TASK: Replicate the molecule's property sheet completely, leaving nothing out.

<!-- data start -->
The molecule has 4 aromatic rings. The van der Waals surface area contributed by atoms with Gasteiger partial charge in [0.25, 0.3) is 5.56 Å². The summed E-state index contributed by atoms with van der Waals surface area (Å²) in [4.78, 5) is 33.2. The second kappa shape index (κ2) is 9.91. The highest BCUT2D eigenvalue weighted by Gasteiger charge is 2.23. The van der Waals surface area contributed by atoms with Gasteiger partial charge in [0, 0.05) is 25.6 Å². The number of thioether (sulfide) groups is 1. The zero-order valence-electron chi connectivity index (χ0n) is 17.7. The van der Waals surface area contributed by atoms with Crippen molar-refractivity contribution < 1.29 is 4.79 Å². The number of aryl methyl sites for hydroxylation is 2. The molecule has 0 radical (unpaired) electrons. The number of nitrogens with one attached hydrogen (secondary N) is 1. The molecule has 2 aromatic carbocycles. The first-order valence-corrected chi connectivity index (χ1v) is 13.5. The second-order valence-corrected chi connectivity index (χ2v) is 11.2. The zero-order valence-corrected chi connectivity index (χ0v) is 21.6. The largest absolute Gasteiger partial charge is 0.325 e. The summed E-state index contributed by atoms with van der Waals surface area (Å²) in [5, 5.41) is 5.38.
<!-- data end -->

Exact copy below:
The molecule has 4 aromatic rings. The van der Waals surface area contributed by atoms with Gasteiger partial charge in [0.25, 0.3) is 5.56 Å². The summed E-state index contributed by atoms with van der Waals surface area (Å²) in [4.78, 5) is 33.2. The second kappa shape index (κ2) is 9.91. The highest BCUT2D eigenvalue weighted by Gasteiger charge is 2.23. The van der Waals surface area contributed by atoms with Gasteiger partial charge in [0, 0.05) is 25.6 Å². The number of thioether (sulfide) groups is 1. The zero-order valence-electron chi connectivity index (χ0n) is 17.7. The van der Waals surface area contributed by atoms with Crippen molar-refractivity contribution < 1.29 is 4.79 Å². The number of aryl methyl sites for hydroxylation is 2. The molecule has 0 radical (unpaired) electrons. The number of nitrogens with one attached hydrogen (secondary N) is 1. The molecule has 2 aromatic carbocycles. The first-order valence-corrected chi connectivity index (χ1v) is 13.5. The second-order valence-corrected chi connectivity index (χ2v) is 11.2. The zero-order valence-corrected chi connectivity index (χ0v) is 21.6. The largest absolute Gasteiger partial charge is 0.325 e. The summed E-state index contributed by atoms with van der Waals surface area (Å²) in [5, 5.41) is 5.38.